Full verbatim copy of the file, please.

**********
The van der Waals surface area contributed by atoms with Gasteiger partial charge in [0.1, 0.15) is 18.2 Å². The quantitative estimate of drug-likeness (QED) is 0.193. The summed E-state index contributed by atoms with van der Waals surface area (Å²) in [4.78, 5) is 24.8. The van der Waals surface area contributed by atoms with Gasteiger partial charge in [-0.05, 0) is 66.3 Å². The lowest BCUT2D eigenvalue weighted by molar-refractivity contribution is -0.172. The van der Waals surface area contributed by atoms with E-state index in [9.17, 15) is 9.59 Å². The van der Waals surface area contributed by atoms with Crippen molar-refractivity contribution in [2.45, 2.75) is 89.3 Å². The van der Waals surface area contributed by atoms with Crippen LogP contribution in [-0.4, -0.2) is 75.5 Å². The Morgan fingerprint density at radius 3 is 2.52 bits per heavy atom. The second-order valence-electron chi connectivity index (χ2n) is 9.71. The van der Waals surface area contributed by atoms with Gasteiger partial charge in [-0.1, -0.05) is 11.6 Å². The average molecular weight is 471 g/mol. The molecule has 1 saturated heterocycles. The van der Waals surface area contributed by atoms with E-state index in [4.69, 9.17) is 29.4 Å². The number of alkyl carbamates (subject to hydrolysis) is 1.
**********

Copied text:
The van der Waals surface area contributed by atoms with Gasteiger partial charge in [0.1, 0.15) is 18.2 Å². The quantitative estimate of drug-likeness (QED) is 0.193. The summed E-state index contributed by atoms with van der Waals surface area (Å²) in [4.78, 5) is 24.8. The van der Waals surface area contributed by atoms with Gasteiger partial charge in [-0.05, 0) is 66.3 Å². The lowest BCUT2D eigenvalue weighted by molar-refractivity contribution is -0.172. The van der Waals surface area contributed by atoms with E-state index in [9.17, 15) is 9.59 Å². The van der Waals surface area contributed by atoms with Crippen molar-refractivity contribution in [2.45, 2.75) is 89.3 Å². The van der Waals surface area contributed by atoms with Crippen LogP contribution in [-0.4, -0.2) is 75.5 Å². The Morgan fingerprint density at radius 3 is 2.52 bits per heavy atom. The second-order valence-electron chi connectivity index (χ2n) is 9.71. The van der Waals surface area contributed by atoms with Gasteiger partial charge in [-0.1, -0.05) is 11.6 Å². The average molecular weight is 471 g/mol. The molecule has 1 saturated heterocycles. The van der Waals surface area contributed by atoms with E-state index in [4.69, 9.17) is 29.4 Å². The number of alkyl carbamates (subject to hydrolysis) is 1.